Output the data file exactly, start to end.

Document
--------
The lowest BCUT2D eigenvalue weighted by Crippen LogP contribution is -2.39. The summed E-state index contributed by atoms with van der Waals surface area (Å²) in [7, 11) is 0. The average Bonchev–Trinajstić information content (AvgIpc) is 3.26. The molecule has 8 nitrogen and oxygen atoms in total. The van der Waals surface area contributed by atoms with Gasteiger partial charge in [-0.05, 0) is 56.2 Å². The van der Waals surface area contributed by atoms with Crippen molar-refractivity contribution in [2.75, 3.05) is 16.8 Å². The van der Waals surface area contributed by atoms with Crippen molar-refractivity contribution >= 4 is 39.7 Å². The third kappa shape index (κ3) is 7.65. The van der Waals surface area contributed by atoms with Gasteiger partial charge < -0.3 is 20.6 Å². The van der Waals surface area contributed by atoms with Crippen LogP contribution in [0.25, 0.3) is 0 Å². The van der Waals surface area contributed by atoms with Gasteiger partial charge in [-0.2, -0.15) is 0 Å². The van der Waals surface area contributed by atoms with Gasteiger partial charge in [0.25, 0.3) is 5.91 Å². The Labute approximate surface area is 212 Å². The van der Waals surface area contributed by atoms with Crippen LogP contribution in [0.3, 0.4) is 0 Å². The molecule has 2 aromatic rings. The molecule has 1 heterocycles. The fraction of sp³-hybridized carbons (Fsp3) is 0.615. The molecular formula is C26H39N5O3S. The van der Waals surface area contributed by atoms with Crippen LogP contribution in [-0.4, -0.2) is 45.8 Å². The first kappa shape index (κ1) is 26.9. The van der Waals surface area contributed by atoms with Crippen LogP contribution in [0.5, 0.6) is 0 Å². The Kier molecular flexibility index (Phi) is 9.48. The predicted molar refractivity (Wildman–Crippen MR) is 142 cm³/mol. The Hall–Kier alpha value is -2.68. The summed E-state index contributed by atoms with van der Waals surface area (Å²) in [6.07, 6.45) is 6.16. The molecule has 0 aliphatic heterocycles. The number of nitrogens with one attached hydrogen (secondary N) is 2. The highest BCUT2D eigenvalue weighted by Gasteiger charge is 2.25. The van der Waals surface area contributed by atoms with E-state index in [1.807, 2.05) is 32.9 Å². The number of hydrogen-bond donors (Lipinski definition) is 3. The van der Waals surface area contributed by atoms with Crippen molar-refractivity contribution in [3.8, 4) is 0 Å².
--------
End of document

The lowest BCUT2D eigenvalue weighted by Crippen LogP contribution is -2.39. The summed E-state index contributed by atoms with van der Waals surface area (Å²) in [7, 11) is 0. The average Bonchev–Trinajstić information content (AvgIpc) is 3.26. The molecule has 8 nitrogen and oxygen atoms in total. The van der Waals surface area contributed by atoms with Gasteiger partial charge in [-0.05, 0) is 56.2 Å². The van der Waals surface area contributed by atoms with Crippen molar-refractivity contribution in [2.75, 3.05) is 16.8 Å². The van der Waals surface area contributed by atoms with Crippen molar-refractivity contribution >= 4 is 39.7 Å². The third kappa shape index (κ3) is 7.65. The van der Waals surface area contributed by atoms with Gasteiger partial charge < -0.3 is 20.6 Å². The van der Waals surface area contributed by atoms with Crippen LogP contribution in [0.25, 0.3) is 0 Å². The van der Waals surface area contributed by atoms with Gasteiger partial charge in [-0.2, -0.15) is 0 Å². The van der Waals surface area contributed by atoms with Gasteiger partial charge in [0.25, 0.3) is 5.91 Å². The Labute approximate surface area is 212 Å². The van der Waals surface area contributed by atoms with Crippen LogP contribution in [0.3, 0.4) is 0 Å². The molecule has 2 aromatic rings. The molecule has 1 heterocycles. The fraction of sp³-hybridized carbons (Fsp3) is 0.615. The molecular formula is C26H39N5O3S. The van der Waals surface area contributed by atoms with Crippen LogP contribution in [-0.4, -0.2) is 45.8 Å². The first kappa shape index (κ1) is 26.9. The van der Waals surface area contributed by atoms with Crippen LogP contribution in [0.5, 0.6) is 0 Å². The Kier molecular flexibility index (Phi) is 9.48. The predicted molar refractivity (Wildman–Crippen MR) is 142 cm³/mol. The Hall–Kier alpha value is -2.68. The summed E-state index contributed by atoms with van der Waals surface area (Å²) in [6.07, 6.45) is 6.16. The molecule has 0 aliphatic heterocycles. The number of nitrogens with one attached hydrogen (secondary N) is 2. The highest BCUT2D eigenvalue weighted by Gasteiger charge is 2.25. The van der Waals surface area contributed by atoms with E-state index in [1.807, 2.05) is 32.9 Å². The number of hydrogen-bond donors (Lipinski definition) is 3. The van der Waals surface area contributed by atoms with Crippen molar-refractivity contribution in [3.8, 4) is 0 Å².